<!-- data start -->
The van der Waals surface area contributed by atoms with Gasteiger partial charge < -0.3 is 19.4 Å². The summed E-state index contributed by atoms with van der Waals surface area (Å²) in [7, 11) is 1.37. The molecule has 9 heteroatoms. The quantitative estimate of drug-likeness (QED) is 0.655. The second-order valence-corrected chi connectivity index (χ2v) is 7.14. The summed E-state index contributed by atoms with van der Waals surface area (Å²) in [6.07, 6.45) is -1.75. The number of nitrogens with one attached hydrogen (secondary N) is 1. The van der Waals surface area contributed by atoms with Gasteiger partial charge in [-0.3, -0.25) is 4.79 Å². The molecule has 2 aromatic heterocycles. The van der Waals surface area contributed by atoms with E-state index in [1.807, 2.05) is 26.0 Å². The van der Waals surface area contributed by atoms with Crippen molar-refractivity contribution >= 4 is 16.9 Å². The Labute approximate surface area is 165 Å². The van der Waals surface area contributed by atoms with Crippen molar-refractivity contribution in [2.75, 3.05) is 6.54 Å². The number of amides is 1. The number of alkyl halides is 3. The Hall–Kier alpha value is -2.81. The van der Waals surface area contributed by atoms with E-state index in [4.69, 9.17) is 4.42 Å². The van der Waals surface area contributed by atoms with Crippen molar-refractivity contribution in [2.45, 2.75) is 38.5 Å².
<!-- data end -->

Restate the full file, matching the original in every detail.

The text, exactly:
The van der Waals surface area contributed by atoms with Gasteiger partial charge < -0.3 is 19.4 Å². The summed E-state index contributed by atoms with van der Waals surface area (Å²) in [7, 11) is 1.37. The molecule has 9 heteroatoms. The quantitative estimate of drug-likeness (QED) is 0.655. The second-order valence-corrected chi connectivity index (χ2v) is 7.14. The summed E-state index contributed by atoms with van der Waals surface area (Å²) in [6.07, 6.45) is -1.75. The number of nitrogens with one attached hydrogen (secondary N) is 1. The van der Waals surface area contributed by atoms with Gasteiger partial charge in [-0.3, -0.25) is 4.79 Å². The molecule has 2 aromatic heterocycles. The van der Waals surface area contributed by atoms with E-state index in [1.807, 2.05) is 26.0 Å². The van der Waals surface area contributed by atoms with Crippen molar-refractivity contribution >= 4 is 16.9 Å². The Labute approximate surface area is 165 Å². The van der Waals surface area contributed by atoms with Crippen molar-refractivity contribution in [2.75, 3.05) is 6.54 Å². The number of amides is 1. The number of alkyl halides is 3. The Hall–Kier alpha value is -2.81. The van der Waals surface area contributed by atoms with E-state index in [4.69, 9.17) is 4.42 Å². The van der Waals surface area contributed by atoms with Crippen molar-refractivity contribution in [2.45, 2.75) is 38.5 Å².